Do not let your adorning be external—the braiding of hair, the wearing of gold, or the putting on of clothing—but let your adorning be the hidden person of the heart with the imperishable beauty of a gentle and quiet spirit, which in God’s sight is very precious (1 Peter 3:3-4).
Anybody can paint a barn and change a few boards, but what you have is still quite evident—a decaying structure. There is an internal beauty you cannot disguise from the well-nourished and cherished wife. Many externally beautiful women in this world are spiritually rotting. There is a lonely, lost, and worn feel to them. They don’t glow no matter what color they dye their hair, how many times they Botox, or even if they bought every pair of shoes and dress on Fifth Avenue. They are spiritually withering. It’s a sad thing to see.
You can look at their wedding pictures and see the life and hope that radiated from their faces. Then you see them ten years later, and the inward beauty from their special day is gone. The most beautiful woman you’ll ever see is not a twenty-something hottie but a sixty-something beauty who has been nourished and cherished by her husband. She glows. She has something Hollywood cannot replicate. She has imperishable beauty. Husbands, we are the caretakers of this kind of beauty.
If you have been married for at least five years, the imperishable beauty of your wife should be evident, even if only in embryonic form. If you have been married for ten years or more, who you are as a person and what you have done to your wife are evident, as shown by what your wife reflects through your nourishing, cherishing care. The Doctrine of Progressive Sanctification is the context in which the Savior operates on Christians. The job of the Savior is to remove every spot and wrinkle and any such thing that defiles His church. Husband, God has called us to do similarly to our wives. Our marriage covenant is the context in which we nourish and cherish (mature) our wives. Are they getting warmer?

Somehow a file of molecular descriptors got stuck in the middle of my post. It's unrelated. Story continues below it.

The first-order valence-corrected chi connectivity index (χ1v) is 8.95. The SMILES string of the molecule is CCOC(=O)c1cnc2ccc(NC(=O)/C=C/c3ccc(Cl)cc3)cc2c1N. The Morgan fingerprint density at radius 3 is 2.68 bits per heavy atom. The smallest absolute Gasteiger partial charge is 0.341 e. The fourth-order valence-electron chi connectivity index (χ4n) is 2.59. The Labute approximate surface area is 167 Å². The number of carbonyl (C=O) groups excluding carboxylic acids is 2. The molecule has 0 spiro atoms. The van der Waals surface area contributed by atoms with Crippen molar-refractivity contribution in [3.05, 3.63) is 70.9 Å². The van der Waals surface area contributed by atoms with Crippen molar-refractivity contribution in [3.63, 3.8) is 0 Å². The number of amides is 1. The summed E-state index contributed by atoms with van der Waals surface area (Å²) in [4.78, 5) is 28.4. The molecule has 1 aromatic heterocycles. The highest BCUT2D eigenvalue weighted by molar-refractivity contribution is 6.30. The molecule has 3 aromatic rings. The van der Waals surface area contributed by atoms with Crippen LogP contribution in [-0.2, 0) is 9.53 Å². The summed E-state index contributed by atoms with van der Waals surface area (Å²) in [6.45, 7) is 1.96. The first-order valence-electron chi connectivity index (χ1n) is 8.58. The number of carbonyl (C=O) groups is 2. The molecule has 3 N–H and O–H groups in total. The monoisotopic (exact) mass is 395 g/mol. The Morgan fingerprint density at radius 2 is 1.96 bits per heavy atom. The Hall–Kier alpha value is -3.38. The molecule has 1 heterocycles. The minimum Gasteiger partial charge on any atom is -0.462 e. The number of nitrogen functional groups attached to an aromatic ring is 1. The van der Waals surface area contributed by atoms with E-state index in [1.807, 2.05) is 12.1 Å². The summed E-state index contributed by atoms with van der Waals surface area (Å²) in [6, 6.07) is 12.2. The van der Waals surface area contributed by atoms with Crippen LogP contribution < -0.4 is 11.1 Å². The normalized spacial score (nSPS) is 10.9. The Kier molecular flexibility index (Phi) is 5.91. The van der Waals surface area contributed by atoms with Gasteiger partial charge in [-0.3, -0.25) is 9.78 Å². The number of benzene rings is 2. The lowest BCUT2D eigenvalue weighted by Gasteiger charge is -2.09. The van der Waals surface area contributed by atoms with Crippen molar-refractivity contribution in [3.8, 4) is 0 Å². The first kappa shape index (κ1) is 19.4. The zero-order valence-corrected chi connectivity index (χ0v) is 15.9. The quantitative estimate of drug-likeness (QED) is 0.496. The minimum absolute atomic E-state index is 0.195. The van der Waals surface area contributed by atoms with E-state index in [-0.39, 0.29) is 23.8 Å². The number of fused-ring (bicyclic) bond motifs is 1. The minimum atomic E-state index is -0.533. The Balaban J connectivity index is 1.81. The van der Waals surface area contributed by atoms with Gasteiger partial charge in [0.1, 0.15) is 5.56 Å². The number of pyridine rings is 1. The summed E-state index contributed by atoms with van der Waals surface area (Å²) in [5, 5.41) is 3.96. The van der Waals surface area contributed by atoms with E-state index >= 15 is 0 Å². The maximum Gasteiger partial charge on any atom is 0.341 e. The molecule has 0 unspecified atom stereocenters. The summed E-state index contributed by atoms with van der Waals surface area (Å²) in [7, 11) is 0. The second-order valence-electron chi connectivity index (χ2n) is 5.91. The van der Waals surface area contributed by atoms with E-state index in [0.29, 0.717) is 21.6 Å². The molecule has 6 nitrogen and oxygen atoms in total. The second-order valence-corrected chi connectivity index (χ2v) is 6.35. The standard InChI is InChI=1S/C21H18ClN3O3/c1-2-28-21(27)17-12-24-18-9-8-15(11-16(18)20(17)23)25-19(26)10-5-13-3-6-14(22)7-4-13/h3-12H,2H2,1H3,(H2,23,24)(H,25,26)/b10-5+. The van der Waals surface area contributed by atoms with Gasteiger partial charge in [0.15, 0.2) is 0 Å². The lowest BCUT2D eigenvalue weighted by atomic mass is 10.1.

Husbands, love your wives, as Christ loved the church and gave himself up for her, that he might sanctify her, having cleansed her by the washing of water with the word, so that he might present the church to himself in splendor, without spot or wrinkle or any such thing, that she might be holy and without blemish (Ephesians 5:25-27).
Rick launched the Life Over Coffee global training network in 2008 to bring hope and help for you and others by creating resources that spark conversations for transformation. His primary responsibilities are resource creation and leadership development, which he does through speaking, writing, podcasting, and educating.
In 1990 he earned a BA in Theology and, in 1991, a BS in Education. In 1993, he received his ordination into Christian ministry, and in 2000 he graduated with an MA in Counseling from The Master’s University. In 2006 he was recognized as a Fellow of the Association of Certified Biblical Counselors (ACBC).